Keep it somewhere that’s easy to get to and risk-free. Like a CD account.
Just having tens of thousands of dollars (that you don’t need) sitting somewhere automatically grants you some confidence. And confidence leads to charisma.
So now that your money and time are going to you first, your screw you fund is secured, and your financial neediness down the drain.
5. Ruthlessly Knock People Off Their Pedestals
Our journey into a villain’s world leads us to our next skill, to put nothing on a pedestal above your mission.
Too many people have fallen victim to others looking down on them. That’s because when you place anyone on a higher pedestal (your boss, clients, wife, mentor) they have no choice but to look down on you.
You should already know that villains never put anyone on a pedestal. If someone things you’re weak, wave goodbye to that relationship.
Keep in mind, that this isn’t permission to be a jerk to people. Don’t belittle people. Don’t mistreat people. This is personal development book. Not jerk development.
6. Execute Your Inner Nice Guy with Extreme Prejudice
Let’s face it, because you’re a nice person, people step all over you.
The kind of nice we’re talking about is the kind that allows people to take from you willingly. The kind that brings down your price when people ask. The kind that has you bending over backwards for people who don’t deserve it or who don’t give anything in return, and you do it all for the sake of being nice.
This type of “niceness” is destructive.
So how do you kill your inner nice guy?
- Set up boundaries/standards that are not to be broken.
- Be selfish.
- If you’re good at something don’t give it away for free.
- Get rid of low-class-jackass people from your life. They are toxic.
- Don’t give anything to someone trying to harm you in any way, shape, or form.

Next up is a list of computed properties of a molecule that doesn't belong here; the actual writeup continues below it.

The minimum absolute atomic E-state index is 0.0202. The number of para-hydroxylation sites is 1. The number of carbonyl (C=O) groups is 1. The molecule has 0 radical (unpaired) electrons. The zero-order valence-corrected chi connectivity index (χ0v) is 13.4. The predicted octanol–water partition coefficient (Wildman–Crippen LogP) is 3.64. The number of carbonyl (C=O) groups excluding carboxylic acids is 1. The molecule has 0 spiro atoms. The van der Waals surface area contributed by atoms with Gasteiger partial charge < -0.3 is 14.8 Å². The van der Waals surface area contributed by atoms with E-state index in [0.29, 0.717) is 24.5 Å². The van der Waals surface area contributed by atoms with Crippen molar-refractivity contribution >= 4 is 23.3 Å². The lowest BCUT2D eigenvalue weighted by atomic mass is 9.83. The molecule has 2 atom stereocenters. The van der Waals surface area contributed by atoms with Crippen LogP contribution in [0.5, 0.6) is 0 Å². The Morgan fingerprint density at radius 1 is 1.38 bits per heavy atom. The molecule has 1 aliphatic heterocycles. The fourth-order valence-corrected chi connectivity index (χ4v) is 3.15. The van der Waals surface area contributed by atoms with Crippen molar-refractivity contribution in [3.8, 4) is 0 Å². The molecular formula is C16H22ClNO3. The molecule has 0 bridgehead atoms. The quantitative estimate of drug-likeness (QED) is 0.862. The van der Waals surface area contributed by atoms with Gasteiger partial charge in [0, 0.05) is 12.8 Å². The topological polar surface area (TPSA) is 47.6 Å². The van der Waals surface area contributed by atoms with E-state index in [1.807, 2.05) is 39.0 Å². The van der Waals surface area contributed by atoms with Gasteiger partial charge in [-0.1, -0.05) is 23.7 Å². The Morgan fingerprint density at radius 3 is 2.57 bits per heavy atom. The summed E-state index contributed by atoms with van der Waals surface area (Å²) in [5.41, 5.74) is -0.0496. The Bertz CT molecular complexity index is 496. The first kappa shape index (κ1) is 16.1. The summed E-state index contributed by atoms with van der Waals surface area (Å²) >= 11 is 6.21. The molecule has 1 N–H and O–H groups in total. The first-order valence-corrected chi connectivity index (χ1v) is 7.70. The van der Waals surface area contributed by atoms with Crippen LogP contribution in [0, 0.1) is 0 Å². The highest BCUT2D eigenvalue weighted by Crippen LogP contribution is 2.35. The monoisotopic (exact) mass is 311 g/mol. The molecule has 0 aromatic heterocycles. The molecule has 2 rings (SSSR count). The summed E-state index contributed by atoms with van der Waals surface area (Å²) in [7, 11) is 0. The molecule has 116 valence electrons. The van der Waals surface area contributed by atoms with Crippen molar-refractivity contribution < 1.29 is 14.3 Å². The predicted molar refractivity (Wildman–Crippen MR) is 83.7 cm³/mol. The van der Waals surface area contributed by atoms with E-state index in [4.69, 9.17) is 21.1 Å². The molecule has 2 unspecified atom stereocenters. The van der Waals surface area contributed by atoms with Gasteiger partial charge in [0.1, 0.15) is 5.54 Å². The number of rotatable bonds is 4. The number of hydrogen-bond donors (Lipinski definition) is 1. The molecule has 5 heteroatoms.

- Don’t put anyone on a pedestal.
The only reason why you even allow this kind of “niceness” to come out is because you’re afraid to upset people. And you’re afraid to upset people because you want to be liked. So then, you bend your own rules and standards, you drop important tasks for someone else, and you lose your integrity.
Screw all that…
Stuff that nice guy in a dungeon. Being nice only gets you preyed on by thieves, passed up for promotions, beaten in business, and dumped.
Ironically, when you’re not “nice,” when you don’t seek out “likes,” people end up respecting you.
7. Stake & Behead the Time Vampires
There are those in life who’ll constantly waste your time. You don’t realize who they are now, but they’re there. Remember, time is precious, and the more time you waste, the less time you’ll have to reach your mission.
These people who suck the time and energy from you are called Time Vampires. They come in different forms and these time sucking beasts (friends and family) are robbing you of the most precious commodity on earth: time.
Be the villain and don’t let them even nibble on you. If you try and play the nice guy, they’ll only take advantage and continuously tap into your jugular.